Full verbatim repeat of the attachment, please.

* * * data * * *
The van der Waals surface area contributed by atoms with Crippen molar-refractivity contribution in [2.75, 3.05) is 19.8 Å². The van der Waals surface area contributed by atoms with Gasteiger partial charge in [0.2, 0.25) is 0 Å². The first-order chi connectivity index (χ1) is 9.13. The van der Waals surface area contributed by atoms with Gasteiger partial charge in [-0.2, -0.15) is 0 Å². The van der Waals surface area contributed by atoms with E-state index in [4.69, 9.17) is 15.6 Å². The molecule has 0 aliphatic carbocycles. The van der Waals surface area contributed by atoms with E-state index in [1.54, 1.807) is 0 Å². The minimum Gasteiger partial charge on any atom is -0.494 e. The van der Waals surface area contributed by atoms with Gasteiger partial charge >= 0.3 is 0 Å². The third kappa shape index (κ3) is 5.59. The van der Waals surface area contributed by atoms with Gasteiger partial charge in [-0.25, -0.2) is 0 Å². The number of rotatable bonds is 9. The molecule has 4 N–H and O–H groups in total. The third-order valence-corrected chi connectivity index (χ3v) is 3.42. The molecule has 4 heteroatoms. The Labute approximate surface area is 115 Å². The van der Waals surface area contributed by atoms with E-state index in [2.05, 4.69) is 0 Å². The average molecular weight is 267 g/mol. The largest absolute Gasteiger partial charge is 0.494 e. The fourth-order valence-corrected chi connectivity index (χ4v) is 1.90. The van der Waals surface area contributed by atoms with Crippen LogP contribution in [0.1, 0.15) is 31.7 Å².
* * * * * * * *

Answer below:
The van der Waals surface area contributed by atoms with Crippen molar-refractivity contribution in [2.75, 3.05) is 19.8 Å². The van der Waals surface area contributed by atoms with Gasteiger partial charge in [0.2, 0.25) is 0 Å². The first-order chi connectivity index (χ1) is 9.13. The van der Waals surface area contributed by atoms with Gasteiger partial charge in [-0.2, -0.15) is 0 Å². The van der Waals surface area contributed by atoms with E-state index in [4.69, 9.17) is 15.6 Å². The molecule has 0 aliphatic carbocycles. The van der Waals surface area contributed by atoms with E-state index in [1.54, 1.807) is 0 Å². The minimum Gasteiger partial charge on any atom is -0.494 e. The van der Waals surface area contributed by atoms with Gasteiger partial charge >= 0.3 is 0 Å². The third kappa shape index (κ3) is 5.59. The van der Waals surface area contributed by atoms with Gasteiger partial charge in [-0.25, -0.2) is 0 Å². The number of rotatable bonds is 9. The molecule has 4 N–H and O–H groups in total. The third-order valence-corrected chi connectivity index (χ3v) is 3.42. The molecule has 4 heteroatoms. The Labute approximate surface area is 115 Å². The van der Waals surface area contributed by atoms with E-state index in [2.05, 4.69) is 0 Å². The average molecular weight is 267 g/mol. The largest absolute Gasteiger partial charge is 0.494 e. The fourth-order valence-corrected chi connectivity index (χ4v) is 1.90. The van der Waals surface area contributed by atoms with Crippen LogP contribution in [0.1, 0.15) is 31.7 Å².